KeepHealthCare.ORG – Mental health problems increase among students, school officials say
Mental health in students.JPG
The Tuscaloosa County School System reports a significant number of its students face mental health issues.
School officials said at a meeting Monday at least 1,000 of their students were dealing with this.
Clinical Psychologist Dr. John Burkhardt said this is not a new problem, but a growing concern. He said children have a harder time talking about what they’re feeling, and confirmed an increase in depression and anxiety.
“We know the rate for child is three to five percent,” Burkhardt said, “And in adolescents, it goes up to eight percent.”
Breona Hamlett’s son is in 7th grade. She said the school system has counselors, but she didn’t know of any special resources available for mental health.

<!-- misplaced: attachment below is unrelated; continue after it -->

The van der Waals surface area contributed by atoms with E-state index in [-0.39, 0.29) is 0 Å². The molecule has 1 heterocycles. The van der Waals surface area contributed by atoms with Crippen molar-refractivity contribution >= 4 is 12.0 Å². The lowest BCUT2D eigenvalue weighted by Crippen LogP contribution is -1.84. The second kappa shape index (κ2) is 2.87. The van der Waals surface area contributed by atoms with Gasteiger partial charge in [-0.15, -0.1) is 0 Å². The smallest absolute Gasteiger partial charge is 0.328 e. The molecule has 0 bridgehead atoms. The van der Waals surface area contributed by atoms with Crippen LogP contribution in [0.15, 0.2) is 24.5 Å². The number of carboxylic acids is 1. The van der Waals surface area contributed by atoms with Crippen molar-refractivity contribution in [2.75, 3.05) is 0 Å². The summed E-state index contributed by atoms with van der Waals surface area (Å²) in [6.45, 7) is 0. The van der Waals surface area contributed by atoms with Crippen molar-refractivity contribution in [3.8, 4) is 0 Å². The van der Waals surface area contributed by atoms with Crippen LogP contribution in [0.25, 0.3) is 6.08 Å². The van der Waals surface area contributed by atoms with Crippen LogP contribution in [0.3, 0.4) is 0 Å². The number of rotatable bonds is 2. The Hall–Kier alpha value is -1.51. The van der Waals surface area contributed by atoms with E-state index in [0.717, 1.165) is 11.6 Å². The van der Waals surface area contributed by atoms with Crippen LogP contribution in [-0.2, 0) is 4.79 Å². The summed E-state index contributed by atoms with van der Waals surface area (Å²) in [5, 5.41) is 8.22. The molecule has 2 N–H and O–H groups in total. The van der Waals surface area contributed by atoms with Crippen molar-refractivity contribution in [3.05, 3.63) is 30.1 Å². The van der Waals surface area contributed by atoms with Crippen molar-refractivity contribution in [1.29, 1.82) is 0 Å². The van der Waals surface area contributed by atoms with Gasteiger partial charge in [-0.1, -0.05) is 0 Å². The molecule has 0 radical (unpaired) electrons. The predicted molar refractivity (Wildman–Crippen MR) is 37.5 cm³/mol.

“I do think that because suicide is the third leading cause of death in adolescents, that they would benefit from having additional resources in schools to help combat mental health awareness,” Hamlett said.
Dr. Burkhardt said adults talk more openly about what they’re feeling, but most children don’t know how to be that open. He said the biggest challenge to treatment is a changing landscape.
“When I got bullied as a kid, it happened at the bus or playground and then you go home and it stops,” Burkhardt said, “But with kids being active on so many social media platforms, the bully can follow you all the way home…that pressure is always kind of constant for them.”
Burkhardt called the consistent increase in mental health challenges a very serious problem. He said that’s why it’s absolutely necessary to teach children how to ask for help early on.
ABC 33/40 reached out to several people inside the school system to get more information on resources available or ones they might consider adding. So far we have not been able to speak with anyone.